Book Reviews – U.S. Research & Vital Records

U.S. Research & Vital Records


10,000 Vital Records of Central New York: 1813–1850

10,000 Vital Records of Central New York: 1813–1850, includes 5,124 marriage and 4,897 death (for an actual total of 10,021) records pulled from newspaper columns published before 1850 in Central New York. While births were not covered in these early newspapers, often birth dates and birthplaces and parents names were listed in other notices. Western New York covers 15 counties, with records pulled from publications in nine towns; Baldwinsville, Binghamton, Chittenango, Corning, Elmira, Geneva, Norwich, Oxford, and Utica. Geneva lies on the border between central and western New York. Vital records from the Geneva Gazette, 1809–1829 appear in the Western New York volume. Records for Geneva from 1830 to 1850 appear in this volume.

10,000 Vital Records of Western New York: 1809–1850

10,000 Vital Records of Western New York: 1809–1850, includes 5,275 marriage and 4,781 death (for an actual total of 10,056) records pulled from newspaper columns published before 1850 in Western New York. While births were not covered in these early newspapers, often birth dates and birthplaces and parents names were listed in other notices. Western New York covers 17 counties, with records pulled from publications in five towns; Batavia, Bath, Geneva, Jamestown, and Palmyra. Geneva lies on the border between central and western New York. Vital records from the Geneva Gazette, 1824–1850 appear in the Central New York volume.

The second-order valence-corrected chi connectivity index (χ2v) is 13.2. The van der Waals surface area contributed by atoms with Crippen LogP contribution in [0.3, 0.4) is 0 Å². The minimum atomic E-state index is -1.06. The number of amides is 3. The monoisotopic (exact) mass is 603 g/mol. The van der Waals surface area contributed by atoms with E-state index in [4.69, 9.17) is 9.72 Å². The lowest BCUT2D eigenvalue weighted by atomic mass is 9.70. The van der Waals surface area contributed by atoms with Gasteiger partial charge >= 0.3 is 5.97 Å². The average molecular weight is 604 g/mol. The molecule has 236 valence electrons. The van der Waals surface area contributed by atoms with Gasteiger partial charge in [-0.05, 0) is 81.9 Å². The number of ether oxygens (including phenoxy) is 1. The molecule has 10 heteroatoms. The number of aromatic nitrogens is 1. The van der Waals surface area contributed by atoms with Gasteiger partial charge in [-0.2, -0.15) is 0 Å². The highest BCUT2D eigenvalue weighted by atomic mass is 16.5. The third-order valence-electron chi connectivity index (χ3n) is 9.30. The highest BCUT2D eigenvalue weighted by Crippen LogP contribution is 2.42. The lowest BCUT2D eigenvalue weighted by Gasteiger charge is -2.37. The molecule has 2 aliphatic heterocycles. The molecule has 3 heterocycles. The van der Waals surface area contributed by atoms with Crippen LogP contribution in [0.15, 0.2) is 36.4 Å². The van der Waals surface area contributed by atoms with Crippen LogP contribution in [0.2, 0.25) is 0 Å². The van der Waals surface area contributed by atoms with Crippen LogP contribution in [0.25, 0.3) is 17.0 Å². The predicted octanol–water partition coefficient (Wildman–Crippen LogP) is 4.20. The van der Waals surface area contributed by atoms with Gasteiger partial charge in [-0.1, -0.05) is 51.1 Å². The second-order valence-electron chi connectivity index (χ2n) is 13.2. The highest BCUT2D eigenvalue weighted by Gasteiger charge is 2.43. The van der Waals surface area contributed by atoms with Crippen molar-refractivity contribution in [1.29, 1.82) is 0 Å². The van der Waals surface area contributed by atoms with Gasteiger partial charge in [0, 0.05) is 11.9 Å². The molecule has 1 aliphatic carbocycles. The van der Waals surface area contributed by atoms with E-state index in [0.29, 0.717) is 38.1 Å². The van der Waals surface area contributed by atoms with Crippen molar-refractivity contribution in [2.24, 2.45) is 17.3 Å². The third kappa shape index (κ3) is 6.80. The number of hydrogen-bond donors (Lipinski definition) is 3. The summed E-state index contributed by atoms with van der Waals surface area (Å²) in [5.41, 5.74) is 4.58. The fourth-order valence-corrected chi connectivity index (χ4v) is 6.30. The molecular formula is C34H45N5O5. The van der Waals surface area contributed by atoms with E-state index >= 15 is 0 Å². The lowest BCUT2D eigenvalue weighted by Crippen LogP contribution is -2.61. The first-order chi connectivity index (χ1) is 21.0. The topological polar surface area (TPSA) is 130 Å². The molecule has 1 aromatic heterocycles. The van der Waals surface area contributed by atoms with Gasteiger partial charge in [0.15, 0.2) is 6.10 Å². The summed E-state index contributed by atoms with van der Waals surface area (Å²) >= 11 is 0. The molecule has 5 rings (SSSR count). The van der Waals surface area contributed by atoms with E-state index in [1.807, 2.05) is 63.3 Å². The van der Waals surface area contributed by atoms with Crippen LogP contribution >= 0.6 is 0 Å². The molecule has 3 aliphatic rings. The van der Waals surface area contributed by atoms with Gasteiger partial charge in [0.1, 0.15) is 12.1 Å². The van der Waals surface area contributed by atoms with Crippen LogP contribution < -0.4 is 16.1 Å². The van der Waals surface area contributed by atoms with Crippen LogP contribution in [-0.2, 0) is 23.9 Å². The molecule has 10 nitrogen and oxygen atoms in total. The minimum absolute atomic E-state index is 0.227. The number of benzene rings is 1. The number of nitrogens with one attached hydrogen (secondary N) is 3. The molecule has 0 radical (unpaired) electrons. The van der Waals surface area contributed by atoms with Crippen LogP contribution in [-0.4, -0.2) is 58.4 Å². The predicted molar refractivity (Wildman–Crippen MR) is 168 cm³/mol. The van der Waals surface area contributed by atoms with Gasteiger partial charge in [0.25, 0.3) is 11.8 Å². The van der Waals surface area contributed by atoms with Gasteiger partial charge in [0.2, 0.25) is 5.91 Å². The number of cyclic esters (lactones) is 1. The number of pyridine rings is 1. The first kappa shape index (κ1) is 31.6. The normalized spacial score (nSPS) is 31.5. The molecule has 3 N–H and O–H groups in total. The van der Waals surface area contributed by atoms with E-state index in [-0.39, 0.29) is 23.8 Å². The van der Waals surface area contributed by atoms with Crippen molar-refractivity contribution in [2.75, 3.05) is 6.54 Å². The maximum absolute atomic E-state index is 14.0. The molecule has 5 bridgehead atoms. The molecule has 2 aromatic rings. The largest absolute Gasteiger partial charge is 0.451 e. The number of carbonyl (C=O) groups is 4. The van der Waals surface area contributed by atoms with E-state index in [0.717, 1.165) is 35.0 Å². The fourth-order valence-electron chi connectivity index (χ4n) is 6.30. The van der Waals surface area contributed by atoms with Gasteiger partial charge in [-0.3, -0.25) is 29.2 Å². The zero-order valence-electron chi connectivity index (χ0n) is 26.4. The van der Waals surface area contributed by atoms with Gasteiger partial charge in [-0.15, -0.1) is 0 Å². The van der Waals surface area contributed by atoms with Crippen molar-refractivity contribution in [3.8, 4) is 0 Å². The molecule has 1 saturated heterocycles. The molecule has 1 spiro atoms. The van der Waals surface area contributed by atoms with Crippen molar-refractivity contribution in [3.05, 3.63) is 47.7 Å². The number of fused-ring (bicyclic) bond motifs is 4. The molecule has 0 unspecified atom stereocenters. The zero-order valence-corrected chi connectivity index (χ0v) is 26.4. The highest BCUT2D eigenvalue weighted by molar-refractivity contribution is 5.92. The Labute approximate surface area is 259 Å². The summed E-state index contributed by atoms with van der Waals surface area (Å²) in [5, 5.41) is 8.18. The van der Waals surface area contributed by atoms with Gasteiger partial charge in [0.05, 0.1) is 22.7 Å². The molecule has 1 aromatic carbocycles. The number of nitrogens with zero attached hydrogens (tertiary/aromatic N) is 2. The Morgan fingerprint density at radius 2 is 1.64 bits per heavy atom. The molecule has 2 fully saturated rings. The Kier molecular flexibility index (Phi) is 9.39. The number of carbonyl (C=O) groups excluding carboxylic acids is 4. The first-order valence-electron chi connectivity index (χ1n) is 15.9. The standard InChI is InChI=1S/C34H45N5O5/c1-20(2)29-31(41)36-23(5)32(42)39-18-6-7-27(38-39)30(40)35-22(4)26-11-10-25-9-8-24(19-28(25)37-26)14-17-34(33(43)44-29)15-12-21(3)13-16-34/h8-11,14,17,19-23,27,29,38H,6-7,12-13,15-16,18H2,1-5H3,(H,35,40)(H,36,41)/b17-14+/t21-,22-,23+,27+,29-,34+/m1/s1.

200 Years of U.S. Census Taking

Originally published by the Government Printing Office, and reprinted by Heritage Quest, 200 Years of U.S. Census Taking: Population and Housing Questions, 1790–1990 was produced by the U.S. Department of Commerce, Bureau of the Census. In 1979 a report was issued under the title, Twenty Censuses: Population and Housing Questions, 1790–1980. The report was designed to provide both statistical data as well as answer questions about how the population and housing inquiries evolved over the years, as well as what instructions were given that led to the entries placed on the basic records.

Abstracts of Obituaries in the Western Christian Advocate

Abstracts of Obituaries contains an colleciton of obituaries taken from the Western Christian Advocate, a Methodist newspaper. The paper began as the Christian Advocate and Journal in 1826 in New York City. Different sections of the country wanted their own paper, with more localized information, so the Methodist Church began printing The Western Christian Advocate on May 2, 1834, in Cincinnati. Shortly following, the publication opened offices in Charlestown, South Carolina; Nashville, Tennessee; and Pittsburgh, Pennsylvania.

Abstracts of the Records of The Society of Friends in Indiana, Volume I